I have a lot of books waiting to be read. This isn’t all of them, but I’ve decided they’re the first ones on the list. Mostly because they fill up the shelf. Also, this doesn’t count the book I’m currently reading, which is a collection of Gasoline Alley strips from 1918, before Skeezix got added to the cast.
Going left to right, and summing up as quickly as I can:
Friday Night Lights: The book that spawned the movie and television show. It’s supposed to be really good! By Buzz Bissinger, who was a good sportswriter, then a guy who complained about nerds on the Internet, then a guy who wore a lot of leather clothing.
The History of the Decline and Fall of the Roman Empire: I have heard that this is really quite readable. I took Latin in high school, but the only parts of Roman history that I’m strong on are Caesar’s Gallic campaigns. I need the education!
The Road: Everyone says this is an amazing book. I’ve had it sitting around for years. I’m hoping that having it staring at me will give me some motivation.
Finnegans Wake: Speaking of snob appeal, I really want to have read this book. Actually reading it is another story, because it’s…not really in English. It actually kind of reminds me of the way John Lennon wrote in In His Own Write, except that it just keeps going.
A Skeleton Key to Finnegans Wake: Naturally, you can’t just read Finnegans Wake on your own. Seriously, it’s impossible. So this book goes basically line by line and explains all the cross-language puns and stuff. I think my plan is to read one page of Finnegans Wake and then have this book explain it, then read the page again. Repeat until I’m done. I’ve had this plan for a really long time, though, so I wouldn’t hold my breath.
No Logo: It’s about globalization and consumerism. I admit I feel a little uncomfortable with how many of my clothes have logos on them.
Strange Tales of the Century: A sourcebook for the RPG Spirit of the Century. The part I love is an exhaustive rundown of all the standard characters found in adventure pulp fiction. It’s by Jess Nevins, who did those great annotations for League of Extraordinary Gentlemen.
The Time Traveler’s Almanac: A collection of time travel stories. Fun!
EE “Doc” Smith: The four Skylark of Space books. Classic science fiction from 1928.
Steal Like a Artist: It’s about creativity. And it’s short!
Science and Sanity: Okay, Here’s the thing about this. I don’t know if Alfred Korzybski was a nut or not. I know Robert Heinlein thought he was a genius and worked a lot of Korzybski’s ideas into his writing. So did Asimov. And so did Robert Anton Wilson. And, um, so did L. Ron Hubbard. So this is a secretly influential work and I’d like to know what it actually says. I think this is the book I’ve had longest without actually reading it.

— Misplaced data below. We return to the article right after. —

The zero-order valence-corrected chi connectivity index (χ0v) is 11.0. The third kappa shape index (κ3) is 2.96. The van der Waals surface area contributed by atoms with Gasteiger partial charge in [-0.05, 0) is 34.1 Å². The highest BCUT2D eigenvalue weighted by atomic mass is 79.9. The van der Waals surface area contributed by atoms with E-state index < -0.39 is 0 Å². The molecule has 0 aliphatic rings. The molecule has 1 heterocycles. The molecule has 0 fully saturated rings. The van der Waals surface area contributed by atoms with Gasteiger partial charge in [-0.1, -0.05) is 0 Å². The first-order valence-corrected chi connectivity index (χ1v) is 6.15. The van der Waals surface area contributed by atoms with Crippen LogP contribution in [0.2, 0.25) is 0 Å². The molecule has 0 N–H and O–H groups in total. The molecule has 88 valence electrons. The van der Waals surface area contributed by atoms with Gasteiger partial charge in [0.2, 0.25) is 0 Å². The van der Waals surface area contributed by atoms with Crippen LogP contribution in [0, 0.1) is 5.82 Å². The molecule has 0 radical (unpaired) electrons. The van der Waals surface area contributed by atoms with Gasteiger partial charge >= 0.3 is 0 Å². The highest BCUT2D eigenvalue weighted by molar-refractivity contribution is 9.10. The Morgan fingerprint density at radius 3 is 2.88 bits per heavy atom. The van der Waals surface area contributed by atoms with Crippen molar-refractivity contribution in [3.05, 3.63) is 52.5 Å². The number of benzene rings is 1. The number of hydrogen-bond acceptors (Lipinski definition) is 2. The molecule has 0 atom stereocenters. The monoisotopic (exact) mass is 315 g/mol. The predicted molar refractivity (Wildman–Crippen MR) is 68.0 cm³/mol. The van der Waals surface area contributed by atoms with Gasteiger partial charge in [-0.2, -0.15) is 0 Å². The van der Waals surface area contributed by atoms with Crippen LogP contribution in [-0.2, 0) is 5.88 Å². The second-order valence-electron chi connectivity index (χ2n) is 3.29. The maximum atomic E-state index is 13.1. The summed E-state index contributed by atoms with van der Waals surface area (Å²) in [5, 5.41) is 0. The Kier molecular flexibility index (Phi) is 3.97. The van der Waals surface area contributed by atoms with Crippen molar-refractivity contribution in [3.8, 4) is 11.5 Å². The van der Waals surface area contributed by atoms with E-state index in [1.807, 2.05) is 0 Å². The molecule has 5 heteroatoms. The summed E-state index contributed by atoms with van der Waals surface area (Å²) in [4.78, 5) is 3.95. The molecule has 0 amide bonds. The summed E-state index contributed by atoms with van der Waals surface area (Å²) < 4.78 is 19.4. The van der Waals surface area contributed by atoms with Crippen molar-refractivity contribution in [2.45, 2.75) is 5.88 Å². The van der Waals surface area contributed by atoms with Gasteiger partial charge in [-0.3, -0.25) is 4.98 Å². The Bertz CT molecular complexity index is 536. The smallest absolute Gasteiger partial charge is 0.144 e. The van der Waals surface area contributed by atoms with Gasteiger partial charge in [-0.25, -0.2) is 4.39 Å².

The New Annotated Lovecraft: As you may have heard, H.P. Lovecraft is a problematic writer. He had a lot of interesting ideas and was very influential on the fields of science fiction and horror. He was also very racist, which probably led to his general themes of xenophobia. And his writing is sometimes comically ornate. I think the best way to come to terms with his stuff is to put it in context, which Leslie Klinger should be great at. His Annotated Sherlock Holmes was tremendous.
Yes, Please: Amy Poehler’s great.
Do Not Sell At Any Price: The world of people who collect absurdly rare 78 RPM records.
A Song in the Dark: About super-early movie musicals, right after movies had sound. I love this era, because people were just figuring out what could be done with movies and they made some really odd choices sometimes. I’ve read this once already, but I need to go back through and make a list of movies to watch.
Li’l Abner: The first two years of the comic strip Li’l Abner. It’s supposed to be a brilliant strip, but all I really know about is the sage musical. I got this after reading American Cornball, which referenced Li’l Abner a lot.
Playing at the World: This is an amazingly detailed look at the origins of D&D. I’ve read most of it, but I need to buckle down and get through it. Play-by-mail Diplomacy was very important to the concept of pretending to be a historical figure in charge of an army, apparently.
Play Unsafe: The thesis of this book is that if you’re running an RPG, you shouldn’t prepare at all. Just improv your way through it. I really want to do this!
Complete Book of Chess Strategy: I feel that I ought to be better at chess than I am.
Creativity, Inc.: Everyone says this was great. I’m not 100% sure what it’s about. Creativity, probably. Right?
The Bone Clocks: The author of Cloud Atlas (which I liked for its ambition) wrote another book that got critical acclaim.
A Curious Man: A biography of Robert Ripley, of “Ripley’s Believe It or Not.” In his youth, he did a lot of traveling, then he was a world-famous cartoonist. So I bet he had an interesting life.